Feisty Philipp Kohlschreiber put an end to John Isner and the American men in New York.
The collective state of U.S. tennis is a problem, but for John Isner, he's too busy winning to worry about that right now.
You might not believe it, there was a time when American men dominated. So what happened?
John Isner won the serving battle, but Feliciano Lopez won what really matters -- the match, writes Greg Garber.
Sam Querrey had a good night's sleep and then quickly finished off his rained-delayed match from Monday. That's getting it done.
There are advantages to being tall, but as John Isner found out against Tomas Berdych, movement is paramount on the clay of Roland Garros, writes Greg Garber.
John Isner doesn't break serve very often, but he doesn't need to with his tiebreaker record, Greg Garber writes.
John Isner knows aces, and it's no coincidence he cracked 23 of them in his first-round win at the French Open.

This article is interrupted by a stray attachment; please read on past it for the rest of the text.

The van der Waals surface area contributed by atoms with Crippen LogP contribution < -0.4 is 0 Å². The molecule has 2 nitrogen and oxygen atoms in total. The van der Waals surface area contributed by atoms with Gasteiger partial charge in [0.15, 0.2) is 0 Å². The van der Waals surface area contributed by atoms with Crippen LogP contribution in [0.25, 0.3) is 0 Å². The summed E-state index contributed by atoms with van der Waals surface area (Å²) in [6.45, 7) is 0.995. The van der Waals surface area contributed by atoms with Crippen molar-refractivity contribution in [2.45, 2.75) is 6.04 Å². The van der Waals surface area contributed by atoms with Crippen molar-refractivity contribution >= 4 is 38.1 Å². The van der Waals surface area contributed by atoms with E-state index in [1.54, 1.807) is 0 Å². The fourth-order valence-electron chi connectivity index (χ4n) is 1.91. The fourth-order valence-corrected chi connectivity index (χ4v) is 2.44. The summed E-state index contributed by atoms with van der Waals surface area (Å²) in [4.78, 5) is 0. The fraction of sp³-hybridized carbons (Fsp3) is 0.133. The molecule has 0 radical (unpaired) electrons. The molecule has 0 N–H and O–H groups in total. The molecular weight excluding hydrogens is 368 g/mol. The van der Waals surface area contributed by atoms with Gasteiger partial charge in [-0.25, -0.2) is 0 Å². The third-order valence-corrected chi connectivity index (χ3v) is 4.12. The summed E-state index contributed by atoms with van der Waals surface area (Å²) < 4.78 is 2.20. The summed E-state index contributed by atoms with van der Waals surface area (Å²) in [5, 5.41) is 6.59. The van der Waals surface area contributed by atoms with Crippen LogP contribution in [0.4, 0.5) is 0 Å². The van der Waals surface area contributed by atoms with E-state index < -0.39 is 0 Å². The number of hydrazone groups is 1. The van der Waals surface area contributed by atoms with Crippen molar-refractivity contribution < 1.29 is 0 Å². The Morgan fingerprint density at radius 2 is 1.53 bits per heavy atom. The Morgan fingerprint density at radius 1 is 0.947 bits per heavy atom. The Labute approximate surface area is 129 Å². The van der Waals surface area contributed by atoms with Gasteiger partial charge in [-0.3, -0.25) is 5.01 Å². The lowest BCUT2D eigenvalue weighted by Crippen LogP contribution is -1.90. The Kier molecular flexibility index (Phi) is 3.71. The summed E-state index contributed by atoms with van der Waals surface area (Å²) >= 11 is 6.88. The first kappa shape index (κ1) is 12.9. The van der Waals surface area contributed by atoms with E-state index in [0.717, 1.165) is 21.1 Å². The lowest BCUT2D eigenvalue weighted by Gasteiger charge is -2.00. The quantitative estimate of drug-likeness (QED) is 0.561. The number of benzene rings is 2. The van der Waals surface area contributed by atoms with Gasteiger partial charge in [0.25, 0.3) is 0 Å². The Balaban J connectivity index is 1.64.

Novak Djokovic, who won Indian Wells, is peaking at the right time, but not all his Big Four cohorts can say the same, writes Greg Garber.
John Isner has been one of the game's most consistent players. But perhaps that's been his biggest problem all along.
The third round is not yet over, but there's only one American left in the men's draw -- evidence that the wait for the next U.S. player to win the US Open will go into its second decade, Greg Garber writes.
The stars and stripes of men's tennis have not fared well in a decade. John Isner and Sam Querrey hope to change that.
James Blake's retirement virtually ends a generation of American players.
No one is hotter than Rafael Nadal this summer, but an old friend could cool him down at the US Open.
So much went right for the newly minted Wimbledon champs, but not everyone left the grounds in a happy mood.
It was already one of the most grisly days in Grand Slam history -- and then Roger Federer lost.